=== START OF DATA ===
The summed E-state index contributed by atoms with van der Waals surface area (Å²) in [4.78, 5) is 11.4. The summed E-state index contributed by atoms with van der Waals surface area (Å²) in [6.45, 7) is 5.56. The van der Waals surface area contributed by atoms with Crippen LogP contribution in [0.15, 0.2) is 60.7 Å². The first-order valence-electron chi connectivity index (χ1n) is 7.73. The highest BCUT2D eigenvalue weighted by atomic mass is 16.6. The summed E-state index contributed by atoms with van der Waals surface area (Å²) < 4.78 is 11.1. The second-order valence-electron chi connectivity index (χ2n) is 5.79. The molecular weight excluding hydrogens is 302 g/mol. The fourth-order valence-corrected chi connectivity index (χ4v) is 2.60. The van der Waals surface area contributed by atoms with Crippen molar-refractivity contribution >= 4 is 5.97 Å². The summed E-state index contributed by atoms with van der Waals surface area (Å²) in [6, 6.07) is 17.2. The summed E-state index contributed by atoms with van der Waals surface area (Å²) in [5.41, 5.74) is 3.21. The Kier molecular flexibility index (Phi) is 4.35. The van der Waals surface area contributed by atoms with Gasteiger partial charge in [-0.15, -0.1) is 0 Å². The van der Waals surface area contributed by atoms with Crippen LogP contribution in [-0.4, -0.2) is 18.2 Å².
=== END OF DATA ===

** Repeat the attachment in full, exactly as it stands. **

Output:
The summed E-state index contributed by atoms with van der Waals surface area (Å²) in [4.78, 5) is 11.4. The summed E-state index contributed by atoms with van der Waals surface area (Å²) in [6.45, 7) is 5.56. The van der Waals surface area contributed by atoms with Crippen LogP contribution in [0.15, 0.2) is 60.7 Å². The first-order valence-electron chi connectivity index (χ1n) is 7.73. The highest BCUT2D eigenvalue weighted by atomic mass is 16.6. The summed E-state index contributed by atoms with van der Waals surface area (Å²) < 4.78 is 11.1. The second-order valence-electron chi connectivity index (χ2n) is 5.79. The molecular weight excluding hydrogens is 302 g/mol. The fourth-order valence-corrected chi connectivity index (χ4v) is 2.60. The van der Waals surface area contributed by atoms with Crippen molar-refractivity contribution >= 4 is 5.97 Å². The summed E-state index contributed by atoms with van der Waals surface area (Å²) in [6, 6.07) is 17.2. The summed E-state index contributed by atoms with van der Waals surface area (Å²) in [5.41, 5.74) is 3.21. The Kier molecular flexibility index (Phi) is 4.35. The van der Waals surface area contributed by atoms with Gasteiger partial charge in [-0.15, -0.1) is 0 Å². The van der Waals surface area contributed by atoms with Crippen LogP contribution in [-0.4, -0.2) is 18.2 Å².